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Emerging Medications for Treating Uveitis and Inflammation in Ankylosing Spondylitis

January 14, 2021
Tumor necrosis factor inhibitor and monoclonal antibody show promise for reducing uveitis pain.

A PPM Brief

UCB, a biopharmaceutical company specializing in neurology and immunology, recently presented data from two ongoing clinical trials. The data were based on studies of certolizumab pegol and the experimental drug bimekizumab. Here, a quick review.


Certolizumab Pegol for Acute Anterior Uveitis in Ankylosing Spondylitis

Certolizumab pegol (Cimzia) is an TNF inhibitor indicated for the treatment of adults with ankylosing spondylitis (AS) and other inflammatory diseases, including Crohn’s and psoriatic arthritis. FDA approved the drug in 2019. More recently, however, it has been found that when certolizumab pegol is given by subcutaneous injection, it may reduce acute anterior uveitis (AAU) in patients with AS. Uveitis is relatively common in rheumatic disease but especially common in AS, with an estimated incidence of 33%.1

Uveitis – particularly when associated with Ankylosing Spondylitis – can cause and pain and inflammation in the eye.

Uveitis – particularly the kind associated with AS – can place a lot of wear and tear, so to speak, on the eye, explains Alan Palestine, MD, professor of ophthalmology and chief of the Uveitis and Ocular Immunology Section at the University of Colorado. “Each episode is painful for the patient but not particularly damaging to the eye. However, most patients have multiple episodes, so those cumulative events over years can do a lot of damage,” he says.

Treatment typically includes steroid drops however, in some cases, oral steroids or even steroid injections around the eye are required, and these can cause long-term damage themselves, says Dr. Palestine. “Using steroids in the eye increases the risk of cataract formation and the risk of glaucoma.” He adds that “recurrent inflammation also causes cataracts and glaucoma, as well as other damage to the eye.”

The data – presented at ACR's 2020 Virtual Convergence – offers support for a better treatment option for AS patients who suffer from AAU. Post-marketing trial data from the first 48 weeks of a 96-week open-label study included 85 participants.2 As compared to the 48 weeks prior to treatment, the percentage of patients who experienced one AAU flare (64%) or two or more AAU flares (31.5%) during the 48-weeks of treatment was reduced to 12.4% in the former group and 2.2% in the latter group.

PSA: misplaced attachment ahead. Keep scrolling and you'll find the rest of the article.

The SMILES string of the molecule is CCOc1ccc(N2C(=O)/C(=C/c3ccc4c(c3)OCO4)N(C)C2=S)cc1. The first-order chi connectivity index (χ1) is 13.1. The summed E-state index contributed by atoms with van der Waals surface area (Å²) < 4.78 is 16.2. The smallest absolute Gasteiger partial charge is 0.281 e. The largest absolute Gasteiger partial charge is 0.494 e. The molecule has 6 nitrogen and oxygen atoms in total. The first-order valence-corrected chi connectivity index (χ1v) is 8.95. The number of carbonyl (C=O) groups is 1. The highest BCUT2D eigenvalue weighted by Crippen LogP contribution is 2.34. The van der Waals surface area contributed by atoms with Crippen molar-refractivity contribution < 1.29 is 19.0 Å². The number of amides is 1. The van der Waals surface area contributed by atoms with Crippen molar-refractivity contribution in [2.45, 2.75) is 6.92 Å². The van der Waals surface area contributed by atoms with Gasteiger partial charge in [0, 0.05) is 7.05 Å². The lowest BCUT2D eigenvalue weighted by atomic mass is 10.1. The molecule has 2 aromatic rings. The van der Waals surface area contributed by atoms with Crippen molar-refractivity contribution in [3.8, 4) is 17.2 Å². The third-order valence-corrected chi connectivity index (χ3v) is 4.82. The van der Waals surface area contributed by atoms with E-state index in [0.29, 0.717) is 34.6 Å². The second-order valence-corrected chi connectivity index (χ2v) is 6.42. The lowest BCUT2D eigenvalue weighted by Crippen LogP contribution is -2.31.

Dr. Palestine says this is a breakthrough clinicians have been seeking. “We’ve known [anti-TNF drugs were effective for AAU] for a long time, but there’s never been a study like this – a prospective trial – done looking at an anti-TNF drug’s effect on uveitis.”

In addition to the effects on AAU, overall disease activity in AS patients was reduced as well. According to the Bath Ankylosing Spondylitis Disease Activity Score (ASDAS), 31.4% of patients in the study achieved partial remission and 29.1% saw a major improvement in disease activity.

Certolizumab pegol has also been shown to be an effective treatment for non-radiographic axial spondyloarthritis (nr-axSpA), according to further data presented in a poster at the ACR 2020 meeting. The 3-year, Phase 3, 52-week, double-blind, placebo-controlled study found that of 317 participants with a diagnosis of active nr-axSpA, the 159 patients who had taken certolizumab pegol for one year experienced major reductions in symptoms as compared to 158 subjects assigned to a placebo group.3

Efficacy was determined by ASDAS scores. “Major improvement,” was defined as ASDAS decrease from a baseline of greater than or equal to two points or reaching the lowest possible value on the scale. At Week 52, major improvement status was shown in 47.2% of the certolizumab pegol group as compared to 7% in the placebo group.


Bimekizumab and Ankylosing Spondylitis Inflammation

UCB researchers also presented clinical data on bimekizumab, the company’s investigational antibody therapy. 4 Bimekizumab is an mAb that selectively inhibitsIL-17A and IL-17F. Results were based on the Phase 2 BE AGILE trial investigating the use of bimekizumab for the treatment of AS, specifically to reduce inflammation.

The trial consisted of a 12-week period in which variable doses (160 mg or 320 mg every 4 weeks) were given before patients were randomized to one of three doses for another 36-week period. Patients who completed 48-week treatment were eligible to join an extension study. In the extension study, all participants were given the lower dose (160 mg every 4 weeks) no matter which dosing regimen they had been on in the earlier part of the study. Outcome measures were disease activity scores, pain assessment, and inflammation.

At Week 96, efficacy was assessed for 238 participants. Responses were similar for the two groups at 48 weeks and again at 96 weeks. Rapid improvements, as assessed by the ASDAS and the BASMI (the Bath Ankylosing Spondylitis Metrology Index) and the BASFI (Bath Ankylosing Spondylitis Functional Index) were noted at Week 12, and further improvements were noted from Weeks 48 to 96 (in the extension trial). The researchers concluded that reducing the dose from 320 mg to 160 mg did not reduce the effectiveness of the therapy. They also stated that they found no unexpected safety issues compared with previous studies.

Last updated on: January 15, 2021
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